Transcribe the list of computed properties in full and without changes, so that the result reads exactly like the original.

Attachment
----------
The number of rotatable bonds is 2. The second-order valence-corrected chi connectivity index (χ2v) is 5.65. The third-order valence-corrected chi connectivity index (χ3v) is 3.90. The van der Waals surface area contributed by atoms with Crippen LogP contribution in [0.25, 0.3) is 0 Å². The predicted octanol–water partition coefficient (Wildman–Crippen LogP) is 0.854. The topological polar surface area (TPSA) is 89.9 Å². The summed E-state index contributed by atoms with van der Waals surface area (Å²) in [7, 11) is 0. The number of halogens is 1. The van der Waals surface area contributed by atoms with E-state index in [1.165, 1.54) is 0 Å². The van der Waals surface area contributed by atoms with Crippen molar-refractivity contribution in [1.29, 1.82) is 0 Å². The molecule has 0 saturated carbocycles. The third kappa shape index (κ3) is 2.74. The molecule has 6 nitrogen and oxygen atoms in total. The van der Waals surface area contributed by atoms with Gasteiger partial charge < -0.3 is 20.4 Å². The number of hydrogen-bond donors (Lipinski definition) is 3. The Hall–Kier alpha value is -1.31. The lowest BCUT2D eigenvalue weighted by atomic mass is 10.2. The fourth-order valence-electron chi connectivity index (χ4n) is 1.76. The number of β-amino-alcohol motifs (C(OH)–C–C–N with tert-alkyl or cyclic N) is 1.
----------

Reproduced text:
The number of rotatable bonds is 2. The second-order valence-corrected chi connectivity index (χ2v) is 5.65. The third-order valence-corrected chi connectivity index (χ3v) is 3.90. The van der Waals surface area contributed by atoms with Crippen LogP contribution in [0.25, 0.3) is 0 Å². The predicted octanol–water partition coefficient (Wildman–Crippen LogP) is 0.854. The topological polar surface area (TPSA) is 89.9 Å². The summed E-state index contributed by atoms with van der Waals surface area (Å²) in [7, 11) is 0. The number of halogens is 1. The van der Waals surface area contributed by atoms with E-state index in [1.165, 1.54) is 0 Å². The van der Waals surface area contributed by atoms with Crippen molar-refractivity contribution in [1.29, 1.82) is 0 Å². The molecule has 0 saturated carbocycles. The third kappa shape index (κ3) is 2.74. The molecule has 6 nitrogen and oxygen atoms in total. The van der Waals surface area contributed by atoms with Gasteiger partial charge < -0.3 is 20.4 Å². The number of hydrogen-bond donors (Lipinski definition) is 3. The Hall–Kier alpha value is -1.31. The lowest BCUT2D eigenvalue weighted by atomic mass is 10.2. The fourth-order valence-electron chi connectivity index (χ4n) is 1.76. The number of β-amino-alcohol motifs (C(OH)–C–C–N with tert-alkyl or cyclic N) is 1.